The Temptation of The Evening Dress
From Hollie Graham
Once again, it is the captivating magnificence of this day dress that’s lighting up the fashion world. The Victoria & Albert Museum opened a’Ball Gowns: British Glamour because 1950‘ exhibition on Saturday, 19 May 2012 (open until 6 January 2013). It will exhibit evening wear spanning 60 decades, by designers like McQueen, Packham, Stiebel, and Deacon. Boasting dresses worn by celebrities, the truly glamorous, and needless to say, royalty.
Our love affair with the evening dress began from the early 19th century, when its popularity grew as it became fashionable in formal affairs. Always made from luxurious fabrics, the plan of this dress has changed over the years as fashion styles have improved. Throughout the Victorian age, floor- and – ankle-length dresses stayed most admired, with most changes being made into the sleeves and neck lines. From the 1830s, off-the-shoulder dresses dominated; in the 1840s, low-necked layouts; and at the 1850s short-sleeved gowns. In the 1860s, dresses were accessorised with long gloves and the 1890s with a very long train. The Edwardian age saw the empire shape and in the 1920s the flapper style revolutionised the evening apparel. But, it was not until the 1930s that the apparel was exceptionally modernised and has been swept up onto glamorous and innovative style scene.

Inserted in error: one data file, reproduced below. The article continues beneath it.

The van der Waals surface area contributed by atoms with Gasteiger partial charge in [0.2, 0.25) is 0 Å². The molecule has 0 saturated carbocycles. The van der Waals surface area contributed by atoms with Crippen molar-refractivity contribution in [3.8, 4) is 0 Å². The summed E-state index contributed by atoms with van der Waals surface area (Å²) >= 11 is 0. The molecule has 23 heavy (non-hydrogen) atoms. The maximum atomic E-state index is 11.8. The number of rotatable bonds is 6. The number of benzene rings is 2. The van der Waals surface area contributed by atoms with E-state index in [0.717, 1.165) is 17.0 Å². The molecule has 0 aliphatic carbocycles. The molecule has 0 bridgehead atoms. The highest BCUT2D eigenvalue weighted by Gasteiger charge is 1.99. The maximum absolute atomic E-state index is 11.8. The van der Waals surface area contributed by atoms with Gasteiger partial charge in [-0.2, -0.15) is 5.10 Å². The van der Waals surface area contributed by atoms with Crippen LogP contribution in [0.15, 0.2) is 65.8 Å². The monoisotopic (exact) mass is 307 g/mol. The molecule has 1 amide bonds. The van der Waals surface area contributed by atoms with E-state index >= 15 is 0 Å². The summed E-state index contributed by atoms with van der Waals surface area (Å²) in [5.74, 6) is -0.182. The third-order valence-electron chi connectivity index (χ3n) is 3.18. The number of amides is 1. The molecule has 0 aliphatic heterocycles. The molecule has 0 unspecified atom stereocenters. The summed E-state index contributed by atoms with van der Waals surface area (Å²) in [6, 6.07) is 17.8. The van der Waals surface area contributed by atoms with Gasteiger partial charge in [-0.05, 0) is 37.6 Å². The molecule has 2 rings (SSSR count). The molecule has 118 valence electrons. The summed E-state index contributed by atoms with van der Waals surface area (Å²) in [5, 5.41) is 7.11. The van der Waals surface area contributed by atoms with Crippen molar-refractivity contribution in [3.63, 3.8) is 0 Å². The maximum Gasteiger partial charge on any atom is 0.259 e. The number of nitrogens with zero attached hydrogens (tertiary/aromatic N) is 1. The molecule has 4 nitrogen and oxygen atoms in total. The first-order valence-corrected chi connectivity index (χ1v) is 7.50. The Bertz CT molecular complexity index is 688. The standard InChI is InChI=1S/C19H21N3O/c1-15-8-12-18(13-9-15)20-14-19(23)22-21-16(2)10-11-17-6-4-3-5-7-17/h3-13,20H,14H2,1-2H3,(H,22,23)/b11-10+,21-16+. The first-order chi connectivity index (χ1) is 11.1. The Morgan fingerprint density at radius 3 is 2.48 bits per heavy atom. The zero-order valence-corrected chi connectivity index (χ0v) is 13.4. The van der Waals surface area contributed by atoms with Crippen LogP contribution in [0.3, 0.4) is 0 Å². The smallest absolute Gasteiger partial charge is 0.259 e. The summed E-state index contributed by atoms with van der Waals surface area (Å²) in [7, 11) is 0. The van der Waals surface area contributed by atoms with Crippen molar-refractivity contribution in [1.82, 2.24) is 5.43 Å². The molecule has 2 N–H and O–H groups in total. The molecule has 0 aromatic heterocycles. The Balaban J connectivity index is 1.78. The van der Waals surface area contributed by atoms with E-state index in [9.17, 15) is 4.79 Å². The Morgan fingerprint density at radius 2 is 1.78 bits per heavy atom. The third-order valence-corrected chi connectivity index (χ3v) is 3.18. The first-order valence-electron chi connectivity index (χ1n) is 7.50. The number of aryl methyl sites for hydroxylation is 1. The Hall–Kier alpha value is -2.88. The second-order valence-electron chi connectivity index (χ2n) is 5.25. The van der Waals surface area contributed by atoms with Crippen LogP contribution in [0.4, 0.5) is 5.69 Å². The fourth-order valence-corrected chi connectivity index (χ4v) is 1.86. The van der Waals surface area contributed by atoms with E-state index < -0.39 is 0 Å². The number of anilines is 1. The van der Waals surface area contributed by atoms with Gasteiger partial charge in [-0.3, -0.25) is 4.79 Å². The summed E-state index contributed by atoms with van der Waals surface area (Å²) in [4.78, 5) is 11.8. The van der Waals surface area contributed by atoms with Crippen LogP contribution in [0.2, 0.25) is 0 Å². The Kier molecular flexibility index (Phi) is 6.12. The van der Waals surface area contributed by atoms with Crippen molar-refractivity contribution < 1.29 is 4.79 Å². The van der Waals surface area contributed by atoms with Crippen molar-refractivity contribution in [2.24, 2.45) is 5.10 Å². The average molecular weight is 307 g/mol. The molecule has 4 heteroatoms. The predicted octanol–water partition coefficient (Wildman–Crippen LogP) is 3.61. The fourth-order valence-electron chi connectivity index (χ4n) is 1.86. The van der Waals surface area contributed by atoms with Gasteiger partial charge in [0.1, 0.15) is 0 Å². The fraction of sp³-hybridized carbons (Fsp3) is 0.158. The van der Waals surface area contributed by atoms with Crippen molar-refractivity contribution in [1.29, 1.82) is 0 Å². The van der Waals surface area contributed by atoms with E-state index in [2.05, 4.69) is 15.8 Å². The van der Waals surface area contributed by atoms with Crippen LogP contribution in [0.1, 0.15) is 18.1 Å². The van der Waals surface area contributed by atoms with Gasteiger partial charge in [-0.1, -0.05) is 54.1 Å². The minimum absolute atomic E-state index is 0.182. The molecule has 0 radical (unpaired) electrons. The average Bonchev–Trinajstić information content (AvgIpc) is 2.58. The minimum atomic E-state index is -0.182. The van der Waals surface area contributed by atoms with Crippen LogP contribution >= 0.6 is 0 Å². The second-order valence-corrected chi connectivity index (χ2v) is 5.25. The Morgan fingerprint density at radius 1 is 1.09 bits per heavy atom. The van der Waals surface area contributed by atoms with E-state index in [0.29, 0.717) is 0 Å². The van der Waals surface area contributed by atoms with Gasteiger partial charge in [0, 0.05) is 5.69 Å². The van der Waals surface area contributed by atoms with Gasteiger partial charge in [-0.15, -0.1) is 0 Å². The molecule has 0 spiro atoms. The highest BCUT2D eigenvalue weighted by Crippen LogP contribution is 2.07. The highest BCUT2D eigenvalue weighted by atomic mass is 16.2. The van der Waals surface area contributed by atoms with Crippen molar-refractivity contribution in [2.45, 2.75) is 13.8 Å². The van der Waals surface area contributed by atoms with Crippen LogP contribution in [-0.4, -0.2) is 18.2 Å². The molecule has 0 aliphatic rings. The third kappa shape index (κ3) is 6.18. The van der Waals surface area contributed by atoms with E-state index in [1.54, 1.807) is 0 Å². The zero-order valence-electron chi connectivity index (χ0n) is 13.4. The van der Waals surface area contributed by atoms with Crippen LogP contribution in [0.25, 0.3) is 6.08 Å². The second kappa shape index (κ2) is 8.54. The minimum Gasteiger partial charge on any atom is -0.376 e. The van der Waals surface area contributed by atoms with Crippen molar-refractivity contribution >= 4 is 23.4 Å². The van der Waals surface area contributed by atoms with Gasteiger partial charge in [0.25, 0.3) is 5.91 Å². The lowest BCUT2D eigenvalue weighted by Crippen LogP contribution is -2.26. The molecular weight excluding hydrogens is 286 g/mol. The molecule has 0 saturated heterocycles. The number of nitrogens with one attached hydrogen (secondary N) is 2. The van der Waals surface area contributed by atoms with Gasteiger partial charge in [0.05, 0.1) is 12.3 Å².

Creativity and dream led to a fabulous designs. The above illustration is from the Dior Spring/Summer 96/97 collection. This strapless, full-skirted, gloriously romanticised dress consists of a silver satin corset, adorned with lace and jewels, and a fluffy capacious princess-like tulle and organza skirt. Capturing the focus and memorising.
Nina Ricci’s Spring/Summer 1994 collection. Fabulously feminine and floral patterned. It’s embellished with bows, beads and fresh flowers. The design is quite different in the Dior dress, with short sleeves and wrap over skirt. The detail about the dress is beautifully delicate, yet complicated and magnificent.
The blue evening dress is in the Chanel Couture Autumn/Winter 1996 collection. It depicts extreme sophistication with an understated fashion, which allows the incandescent fabric catch the eye. These pieces illustrate just how much the day apparel has shifted. How style has experimented, developed, and adapted in order to fabricate exquisite designs.